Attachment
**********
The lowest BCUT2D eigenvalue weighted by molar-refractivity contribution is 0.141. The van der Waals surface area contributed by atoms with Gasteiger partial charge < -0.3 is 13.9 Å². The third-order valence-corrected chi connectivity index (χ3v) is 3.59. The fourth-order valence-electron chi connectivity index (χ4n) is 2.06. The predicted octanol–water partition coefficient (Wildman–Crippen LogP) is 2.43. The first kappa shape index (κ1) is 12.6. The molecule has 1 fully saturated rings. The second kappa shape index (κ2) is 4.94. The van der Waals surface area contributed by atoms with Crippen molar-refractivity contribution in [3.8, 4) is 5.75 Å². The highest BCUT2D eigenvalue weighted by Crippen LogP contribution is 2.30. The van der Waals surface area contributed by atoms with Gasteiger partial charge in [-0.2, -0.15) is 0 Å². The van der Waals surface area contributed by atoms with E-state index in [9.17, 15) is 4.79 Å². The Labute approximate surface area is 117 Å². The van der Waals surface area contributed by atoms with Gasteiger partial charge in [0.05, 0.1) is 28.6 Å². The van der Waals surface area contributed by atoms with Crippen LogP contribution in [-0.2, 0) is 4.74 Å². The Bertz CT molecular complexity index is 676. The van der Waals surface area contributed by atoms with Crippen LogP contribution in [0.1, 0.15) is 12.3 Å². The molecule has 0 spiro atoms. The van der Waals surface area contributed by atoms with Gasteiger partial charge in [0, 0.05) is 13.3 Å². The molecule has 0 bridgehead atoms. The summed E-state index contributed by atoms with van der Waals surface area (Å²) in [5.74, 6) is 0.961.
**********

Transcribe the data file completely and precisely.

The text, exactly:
The lowest BCUT2D eigenvalue weighted by molar-refractivity contribution is 0.141. The van der Waals surface area contributed by atoms with Gasteiger partial charge < -0.3 is 13.9 Å². The third-order valence-corrected chi connectivity index (χ3v) is 3.59. The fourth-order valence-electron chi connectivity index (χ4n) is 2.06. The predicted octanol–water partition coefficient (Wildman–Crippen LogP) is 2.43. The first kappa shape index (κ1) is 12.6. The molecule has 1 fully saturated rings. The second kappa shape index (κ2) is 4.94. The van der Waals surface area contributed by atoms with Crippen molar-refractivity contribution in [3.8, 4) is 5.75 Å². The highest BCUT2D eigenvalue weighted by Crippen LogP contribution is 2.30. The van der Waals surface area contributed by atoms with Gasteiger partial charge in [-0.2, -0.15) is 0 Å². The van der Waals surface area contributed by atoms with E-state index in [9.17, 15) is 4.79 Å². The Labute approximate surface area is 117 Å². The van der Waals surface area contributed by atoms with Gasteiger partial charge in [0.05, 0.1) is 28.6 Å². The van der Waals surface area contributed by atoms with Crippen LogP contribution in [-0.2, 0) is 4.74 Å². The Bertz CT molecular complexity index is 676. The van der Waals surface area contributed by atoms with Crippen LogP contribution in [0.1, 0.15) is 12.3 Å². The molecule has 0 spiro atoms. The van der Waals surface area contributed by atoms with Gasteiger partial charge in [0, 0.05) is 13.3 Å². The molecule has 0 bridgehead atoms. The summed E-state index contributed by atoms with van der Waals surface area (Å²) in [5.74, 6) is 0.961.